Listen to the Dots
Pick a brick from the bowl.
Name the dots you can feel on the brick: e.g. “dot 1” and “dot 2”, “dot 3”.
Attach the brick to the base plate.
Recreate the pattern of the dots by placing an egg in each dot’s spot in the egg carton.
How to prepare
1 base plate
3 bricks: “A”, “C”, “L”
1 carton for 6 eggs in portrait orientation, as a braille cell (e.g. 2 columns of 3 dots)
6 eggs or other similar size objects
Place 3 bricks in one bowl.
Place 6 eggs in the other bowl.
Revise the dots positions in the braille cell to ensure knowledge of their number names.
Confusion between dot’s position in the braille cell, how we represent numbers in braille and the number of dots in the constellation can be avoided by saying “dot 2” and not only “2”.
Use only letters with the first column of dots - a, b, k, l to learn dot 1, 2 and 3.
Choose letters with more studs like n, q, t…
Children will develop these holistic skills
- Use numbers to show a rank, a position: Build a suite identical to a proposed ordered suite
- Control motor skills and emotional commitment to succeed in simple actions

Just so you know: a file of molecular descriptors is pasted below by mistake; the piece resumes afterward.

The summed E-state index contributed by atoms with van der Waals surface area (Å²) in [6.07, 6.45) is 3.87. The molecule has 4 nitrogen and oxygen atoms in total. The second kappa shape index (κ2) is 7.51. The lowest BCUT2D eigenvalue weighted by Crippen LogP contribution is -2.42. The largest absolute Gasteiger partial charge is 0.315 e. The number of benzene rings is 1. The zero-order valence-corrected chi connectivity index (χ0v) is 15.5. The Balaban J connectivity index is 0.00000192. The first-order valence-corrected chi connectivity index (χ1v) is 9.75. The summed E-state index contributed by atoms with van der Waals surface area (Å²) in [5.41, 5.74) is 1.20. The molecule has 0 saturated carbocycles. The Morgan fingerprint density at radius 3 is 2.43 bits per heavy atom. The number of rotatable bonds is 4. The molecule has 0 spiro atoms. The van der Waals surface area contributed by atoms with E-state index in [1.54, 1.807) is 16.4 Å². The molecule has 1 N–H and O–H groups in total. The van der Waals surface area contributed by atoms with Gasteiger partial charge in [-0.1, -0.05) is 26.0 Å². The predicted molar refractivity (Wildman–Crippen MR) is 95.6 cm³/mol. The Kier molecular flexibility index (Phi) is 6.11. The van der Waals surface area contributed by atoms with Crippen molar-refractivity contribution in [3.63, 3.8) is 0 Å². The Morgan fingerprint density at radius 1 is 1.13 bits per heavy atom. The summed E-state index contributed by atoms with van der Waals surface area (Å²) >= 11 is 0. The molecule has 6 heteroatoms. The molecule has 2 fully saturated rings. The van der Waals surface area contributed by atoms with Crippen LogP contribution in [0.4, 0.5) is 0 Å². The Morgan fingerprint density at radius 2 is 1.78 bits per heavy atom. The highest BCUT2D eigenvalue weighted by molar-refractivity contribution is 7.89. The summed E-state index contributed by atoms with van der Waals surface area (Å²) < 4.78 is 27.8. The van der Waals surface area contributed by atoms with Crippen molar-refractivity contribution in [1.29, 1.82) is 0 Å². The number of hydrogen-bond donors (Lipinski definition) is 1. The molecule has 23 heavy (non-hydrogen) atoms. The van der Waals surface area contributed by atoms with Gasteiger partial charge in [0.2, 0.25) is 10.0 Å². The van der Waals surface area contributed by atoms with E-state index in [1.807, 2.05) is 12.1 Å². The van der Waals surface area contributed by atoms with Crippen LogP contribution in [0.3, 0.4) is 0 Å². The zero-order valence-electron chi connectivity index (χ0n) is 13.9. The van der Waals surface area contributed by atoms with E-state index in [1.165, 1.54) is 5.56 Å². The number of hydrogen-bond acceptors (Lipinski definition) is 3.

- Improve auditory memory skills: Retain auditory information immediately
- Improve auditory memory skills: Retain auditory information after a delay
- Organize objects in play
- Plan and carry out routine or non-routine activities requiring multiple steps
Did you know?
Children can play with the constellation of dots even if they don't know how to count to 6 yet. We are not counting the dots, just giving them names, utilizing numbers.
Spatial skills allow us to imagine objects in our minds and rotate or manipulate them, and to navigate them.
Pre-braille activity groups
Discover and get used to the bricks, learn how to handle, assemble and put them on the base plate.
Learn how to position the bricks on the base plate and be aware that their orientation is important.
Discover the braille cell and how studs are arranged in two columns. Learn how to differentiate the studs.